Energy healer and somatics expert Cheryl Pallant, PhD, shares ways to connect our bodies, minds, and senses with the earth to heal ourselves and the world.
Cheryl Pallant, PhD, is an energy healer, professor, poet, somatics coach, and dancer. She is the author of several books in nonfiction and poetry, most recently Writing and the Body in Motion: Awakening Voice through Somatic Practice (McFarland and Co.) and the newly released Ecosomatics: Embodiment Practices for a World in Search of Healing with Inner Traditions. She facilitates her popular workshop and retreat, Writing From the Body, which blends writing with movement, meditation, and somatic awareness.
S+HI: Ecosomatics is so poetic, both impressionistic and declarative. Tell us a little about your writing process. How did you begin this book in particular? Where did the journey take you this time?
Pallant: Typically I agree to writing a book, which is a sizable commitment of time and energy, from a powerful urge to do so, when the idea for the book insists upon being written. What was unusual this time was that I was in the middle of writing a poetry collection and preferred not to be interrupted. The urge was so insistent, however, I put the poetry aside.
The poetry was drawn from sensing my body, the field outside my body, and a participation in the ecosystem of language. Some of that same sensibility fed into Ecosomatics, along with the urgency that we each must do something to deal with the climate crisis. Writing this book is one of my actions. Its writing reinforced the importance of showing up fully within oneself with more expansive perceptions for personal and collective health. The home of the body and the home of this planet are interdependent, and the writing furthered that relationship.
Would Ecosomatics have been different 15 or 20 years ago, before the era of social media and Zoom offices? Do we live more in our heads now than in our bodies?
Too many of us are disembodied, even from before social media and Zoom. We live from the neck up, in our heads, distracted by thought and distant from the twinges, nudges, flutters, intuition, and all the rich phenomena of our bodies that provide valuable information. Similarly, we tend to have little awareness of the land of which we are a part. Many believe that nature is outside us, perhaps miles away at a park. It takes courage and sensitivity to live with the rhythms of nature, to allow all of who we are to emerge, and to see how the inner and outer currents interact.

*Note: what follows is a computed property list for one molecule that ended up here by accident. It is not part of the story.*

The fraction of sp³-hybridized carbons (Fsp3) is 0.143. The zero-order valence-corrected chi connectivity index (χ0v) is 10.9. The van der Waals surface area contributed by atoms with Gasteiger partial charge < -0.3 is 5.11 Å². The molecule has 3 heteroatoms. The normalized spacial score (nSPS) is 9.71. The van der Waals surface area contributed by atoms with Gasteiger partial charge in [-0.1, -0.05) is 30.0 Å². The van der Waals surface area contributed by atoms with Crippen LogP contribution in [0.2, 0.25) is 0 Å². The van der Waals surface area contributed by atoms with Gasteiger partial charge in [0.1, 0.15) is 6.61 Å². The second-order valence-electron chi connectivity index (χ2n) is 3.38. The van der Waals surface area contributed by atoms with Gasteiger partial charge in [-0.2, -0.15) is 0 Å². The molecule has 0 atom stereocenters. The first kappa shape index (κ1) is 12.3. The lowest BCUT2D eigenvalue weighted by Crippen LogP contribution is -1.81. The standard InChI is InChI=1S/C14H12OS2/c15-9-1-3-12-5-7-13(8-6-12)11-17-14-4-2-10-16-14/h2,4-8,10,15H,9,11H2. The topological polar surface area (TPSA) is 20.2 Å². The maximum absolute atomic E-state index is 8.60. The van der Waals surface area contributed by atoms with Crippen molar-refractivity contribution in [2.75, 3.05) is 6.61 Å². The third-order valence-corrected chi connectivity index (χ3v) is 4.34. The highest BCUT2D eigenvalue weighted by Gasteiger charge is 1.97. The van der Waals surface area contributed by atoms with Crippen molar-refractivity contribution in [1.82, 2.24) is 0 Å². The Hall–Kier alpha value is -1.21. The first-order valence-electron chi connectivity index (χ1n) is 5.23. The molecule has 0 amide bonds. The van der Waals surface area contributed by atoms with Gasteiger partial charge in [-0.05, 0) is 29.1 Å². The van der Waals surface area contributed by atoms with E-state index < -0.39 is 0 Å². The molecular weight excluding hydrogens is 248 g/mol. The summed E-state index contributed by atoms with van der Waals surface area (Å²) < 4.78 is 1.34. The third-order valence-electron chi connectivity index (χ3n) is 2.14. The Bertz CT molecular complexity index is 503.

In the book, you strikingly write, “Every one of us has experienced a wound that impedes the flow of our vital energy.” This connects to how our cultural conversation has widened in recent years to include experiences of trauma and mental health issues. What do you think is driving this opening?
We’re more open to the conversation for many reasons. I’ll mention a few. The women’s movement allowed women to name domestic abuse as unacceptable behavior, no longer sanctioned by marriage. The Vietnam War turned the idea of combat fatigue into PTSD, an acknowledgement of the seriousness of soldiers’ mental wounding. Meditation and yoga became welcomed as healthy practices. Therapy became a useful, normalized route to health, not something to be ashamed of as it once was.
Engaging in a creative or meditative practice shows us up close what an unimpeded flow of vital energy feels like. Reactivity is more likely to result from a restricted and unexplored mind and body and, in worse case situations, that lack of awareness leads to harm and abuse. Many of us expect life satisfaction and are willing to do the necessary work.
You write that mindfulness is too easily dispatched, touted as a quick fix. You remind us that it is not just a mental practice, but also a physical practice. Is mindfulness a good starting point for folks who ache to make big changes? How so?
It’s a great starting point. Meditation is about noticing what is taking place bodily, which may be a tendency toward mental chatter. By noticing the breath for a few minutes or going for a meditative walk, the senses awaken. We become more alert to the present moment, to our tiredness or hunger, to the flight of a robin, the rumble of a truck, or the wind blowing our hair. Aligning our senses to what’s happening in the present moment settles the nervous system, which then allows us to tap into more of who we are.
Your statement that “competence fans the ego” undoubtedly resonates with a lot of people. But competence itself can be beneficial when it is applied for the greater good. Is it better to be sort of okay at cultivating ecosomatics, or exceptional at small-scale change?
More competence is needed and welcome. It becomes problematic if it keeps us from trying anything new, if we’re unwilling to step out of our comfort zone to explore what else is possible. I applaud being “sort of okay” at cultivating ecosomatics. It’s essential. We all have to start somewhere for learning and growing to occur. I would also applaud being exceptional at small-scale changes. But we need to remain humble, which keeps us in touch with our body, nature, and the environment. We need to be aware of both subtle and large-scale changes. Planetary and personal health depend on us being humbly responsive and effective, compassionate stewards.
Read our review of Ecosomatics here.